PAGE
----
• Sit or lay the person down on the ground as if they remain standing they will probably pass out and could further hurt themselves.
  • Don’t try to stop the bleeding for the first 15 to 30 seconds to allow some of the venom to flow out of the wound.

HowtoBandage the Wound

The wound needs to be bandaged in a specific way. Don’t have a bandage? Use a shirt or other piece of reasonably clean cloth. Use a clean bandage and leave the wound unwashed. This way the doctors can test the venom to see which anti-venom to use.

Place the bandage two to three inches above the actual bite to try to slow the movement of the venom. Don’t place the bandage directly over the bite as the tissue may swell and the bandage will cut off circulation.

Bandage Rolls

Don’t make the bandage too tight. You want to slow but not cut off the circulation. If bitten on a limb, a splint or sling can be made to keep the limb immobile. Again you want to slow the rate at which venom circulates through the body.

How to Make a Sling or Splint

You make a sling (for the arm), or splint (for the leg) to keep the person from moving the bitten limb too much. You want the person to keep still, and by keeping the bitten area still it slows the movement of the venom.

If bitten on the arm:

To make a sling cut out a triangular piece of cloth. You can use a towel, blanket or sheets. You can even cut up clothing if you have to. Wrap the material around the arm which should be bent at the elbow. Tie the two ends of the cloth at the shoulder. The hand can stick out at the bottom of the sling.

If bitten on the leg:

You need to find something to use to support (splint) the limb. You can use a rolled up paper, a sturdy stick or even rolled up clothing. Use a bandage or use something as a bandage to tie the support to the leg.

Emergency Leg Splint

Image credit: inchsurvival.com

If you don’t have bandages you can use tape, or a belt or even strips of cloth. The idea is to keep the limb as still as possible.

Venomous or Not

It is useful to know if the snake that bit you is venomous or not.

  • Venomous snakes tend to leave 1 to 2 puncture wounds, but even if you think it may not be venomous, go to the hospital.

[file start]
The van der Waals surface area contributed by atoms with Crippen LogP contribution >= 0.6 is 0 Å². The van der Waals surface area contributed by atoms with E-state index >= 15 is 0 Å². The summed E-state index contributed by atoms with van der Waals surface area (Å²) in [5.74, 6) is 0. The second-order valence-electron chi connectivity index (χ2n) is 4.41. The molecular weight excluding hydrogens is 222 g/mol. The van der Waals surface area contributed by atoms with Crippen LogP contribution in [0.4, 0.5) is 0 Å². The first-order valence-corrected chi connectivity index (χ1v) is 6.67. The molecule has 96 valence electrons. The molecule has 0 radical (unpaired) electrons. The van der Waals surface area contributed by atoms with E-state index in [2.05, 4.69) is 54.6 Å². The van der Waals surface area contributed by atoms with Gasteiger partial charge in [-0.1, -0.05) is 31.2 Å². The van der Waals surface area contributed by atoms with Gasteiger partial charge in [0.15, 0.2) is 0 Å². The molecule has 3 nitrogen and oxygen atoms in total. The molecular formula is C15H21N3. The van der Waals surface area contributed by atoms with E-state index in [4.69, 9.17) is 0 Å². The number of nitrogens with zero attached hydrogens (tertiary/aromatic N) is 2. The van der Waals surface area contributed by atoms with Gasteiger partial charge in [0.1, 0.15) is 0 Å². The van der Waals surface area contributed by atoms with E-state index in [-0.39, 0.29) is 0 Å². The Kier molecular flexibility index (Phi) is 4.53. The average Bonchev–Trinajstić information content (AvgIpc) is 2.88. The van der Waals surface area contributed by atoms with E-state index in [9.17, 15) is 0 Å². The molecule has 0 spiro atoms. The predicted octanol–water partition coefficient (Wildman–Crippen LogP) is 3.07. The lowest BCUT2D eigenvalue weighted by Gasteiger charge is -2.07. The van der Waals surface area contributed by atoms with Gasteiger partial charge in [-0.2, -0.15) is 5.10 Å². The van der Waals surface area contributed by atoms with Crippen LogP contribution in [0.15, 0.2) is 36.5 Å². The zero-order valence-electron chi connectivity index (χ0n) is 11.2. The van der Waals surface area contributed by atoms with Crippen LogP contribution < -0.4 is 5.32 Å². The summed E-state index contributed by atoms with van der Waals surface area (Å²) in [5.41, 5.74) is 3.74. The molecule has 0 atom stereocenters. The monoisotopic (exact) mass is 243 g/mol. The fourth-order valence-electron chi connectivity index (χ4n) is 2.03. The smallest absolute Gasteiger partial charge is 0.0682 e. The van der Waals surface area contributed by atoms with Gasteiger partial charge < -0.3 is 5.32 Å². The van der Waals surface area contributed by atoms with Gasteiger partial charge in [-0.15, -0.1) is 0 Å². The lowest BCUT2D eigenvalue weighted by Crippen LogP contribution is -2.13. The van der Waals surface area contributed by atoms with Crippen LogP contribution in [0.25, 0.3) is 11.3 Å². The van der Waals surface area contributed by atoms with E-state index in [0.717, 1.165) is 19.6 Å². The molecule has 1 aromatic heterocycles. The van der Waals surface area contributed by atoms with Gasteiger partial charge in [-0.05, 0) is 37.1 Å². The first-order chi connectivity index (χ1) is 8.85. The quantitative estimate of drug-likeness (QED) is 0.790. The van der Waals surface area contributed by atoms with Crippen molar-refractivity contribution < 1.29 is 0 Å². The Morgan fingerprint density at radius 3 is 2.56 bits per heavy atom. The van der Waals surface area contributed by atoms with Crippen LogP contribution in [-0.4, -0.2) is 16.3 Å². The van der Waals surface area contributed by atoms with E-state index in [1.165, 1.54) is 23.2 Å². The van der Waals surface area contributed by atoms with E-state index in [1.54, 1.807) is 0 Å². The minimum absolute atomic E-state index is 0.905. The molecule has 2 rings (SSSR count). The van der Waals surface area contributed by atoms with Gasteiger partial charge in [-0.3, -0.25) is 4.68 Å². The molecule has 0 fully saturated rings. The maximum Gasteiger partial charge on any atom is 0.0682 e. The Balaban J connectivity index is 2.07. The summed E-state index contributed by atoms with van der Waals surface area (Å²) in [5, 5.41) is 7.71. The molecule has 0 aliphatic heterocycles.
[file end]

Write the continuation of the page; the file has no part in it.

• Don’t be fooled by size! Small-sized venomous snakes can be just as deadly.
  • All rattlesnakes are venomous! Some rattlesnakes are more dangerous than others.

Another way you can tell if a snake is venomous is if the victim develops symptoms and if the bite area swells and changes color.

The chance of survival is actually very good if you can receive medical care quickly, preferably within 30 minutes of being bitten.

What to Do If Bitten By Rattlesnake: How to Survive

Dying from rattlesnake bites is not common especially if anti-venom is given within 2 hours of the bite, but why take the risk? Children and people with weak immune systems have a worse prognosis than healthy people.

What Not To Do

In the past, people have taken some of the following actions which we now know are actually not useful and may actually be harmful.

  • Cut the wound – You can cause the wound to become infected if you use a dirty knife, and it doesn’t remove much venom to do this.
  • Suck the poison out with your mouth – This doesn’t work and you can end up envenoming yourself.
  • Apply a tourniquet – You can end up cutting off the circulation to such an extent that the tissue dies, gangrene sets in and the limb has to be amputated.
  • Raise the bitten limb above the heart – This will speed the flow of venom to the heart and then to the rest of the body.
  • Apply ice or wash with water– Ice can slow the circulation but this can cause more tissue damage because of reduced blood flow.
  • Pee on the bite – This is totally ineffective in treating snakebite; it is just an old-wives tale.
  • Eat or drink – You want to keep the person’s metabolism low to reduce the spread and absorption of poison into the system.

What You Have Learnt

Avoid snakes using the information we have taught you. If bitten, seek emergency treatment as quickly as you can. Take the victim to the hospital. If you can’t seek help immediately, remove tight clothing and bandage loosely. Watch for signs of shock and remember to reassure the victim and calm them down.

By following our advice you can feel safe when hiking or camping. Do you know any other ways to avoid coming into contact with snakes? Let us know.

ABOUT THE AUTHOR

Dennis Owens

Dennis Owens

Dennis Owens is a graduate of National Camping School and REI Outdoor School. He knows everything about what gear to take with you, how to plan your trip to stay safe and what to do if you get lost in the mountains. We are lucky to have Dennis with us as he is a ‘walking encyclopedia’ when it comes to the wilderness.